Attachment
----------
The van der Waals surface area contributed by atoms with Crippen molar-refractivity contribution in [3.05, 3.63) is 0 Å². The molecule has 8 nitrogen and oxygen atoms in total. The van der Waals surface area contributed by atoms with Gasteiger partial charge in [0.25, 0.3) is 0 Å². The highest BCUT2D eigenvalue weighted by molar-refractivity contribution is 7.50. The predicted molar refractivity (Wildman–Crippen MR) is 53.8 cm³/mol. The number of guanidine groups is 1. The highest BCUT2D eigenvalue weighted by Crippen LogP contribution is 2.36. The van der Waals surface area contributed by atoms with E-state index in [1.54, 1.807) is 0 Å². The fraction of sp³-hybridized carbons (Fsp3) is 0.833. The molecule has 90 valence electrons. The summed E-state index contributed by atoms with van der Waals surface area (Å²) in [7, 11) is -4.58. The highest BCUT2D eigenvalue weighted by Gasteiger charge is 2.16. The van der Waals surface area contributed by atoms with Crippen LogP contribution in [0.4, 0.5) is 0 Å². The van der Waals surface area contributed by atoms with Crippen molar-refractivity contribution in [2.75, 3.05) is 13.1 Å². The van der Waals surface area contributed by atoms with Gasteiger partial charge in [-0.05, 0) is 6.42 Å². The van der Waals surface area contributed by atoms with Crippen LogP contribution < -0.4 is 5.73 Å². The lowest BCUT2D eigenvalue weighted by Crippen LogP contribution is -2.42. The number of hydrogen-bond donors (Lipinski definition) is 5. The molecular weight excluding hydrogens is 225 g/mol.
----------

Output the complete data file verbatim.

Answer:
The van der Waals surface area contributed by atoms with Crippen molar-refractivity contribution in [3.05, 3.63) is 0 Å². The molecule has 8 nitrogen and oxygen atoms in total. The van der Waals surface area contributed by atoms with Gasteiger partial charge in [0.25, 0.3) is 0 Å². The highest BCUT2D eigenvalue weighted by molar-refractivity contribution is 7.50. The predicted molar refractivity (Wildman–Crippen MR) is 53.8 cm³/mol. The number of guanidine groups is 1. The highest BCUT2D eigenvalue weighted by Crippen LogP contribution is 2.36. The van der Waals surface area contributed by atoms with E-state index in [1.54, 1.807) is 0 Å². The fraction of sp³-hybridized carbons (Fsp3) is 0.833. The molecule has 90 valence electrons. The summed E-state index contributed by atoms with van der Waals surface area (Å²) in [7, 11) is -4.58. The highest BCUT2D eigenvalue weighted by Gasteiger charge is 2.16. The van der Waals surface area contributed by atoms with Crippen LogP contribution in [0.4, 0.5) is 0 Å². The van der Waals surface area contributed by atoms with Crippen molar-refractivity contribution in [2.75, 3.05) is 13.1 Å². The van der Waals surface area contributed by atoms with Gasteiger partial charge in [-0.05, 0) is 6.42 Å². The van der Waals surface area contributed by atoms with Crippen LogP contribution < -0.4 is 5.73 Å². The lowest BCUT2D eigenvalue weighted by Crippen LogP contribution is -2.42. The number of hydrogen-bond donors (Lipinski definition) is 5. The molecular weight excluding hydrogens is 225 g/mol.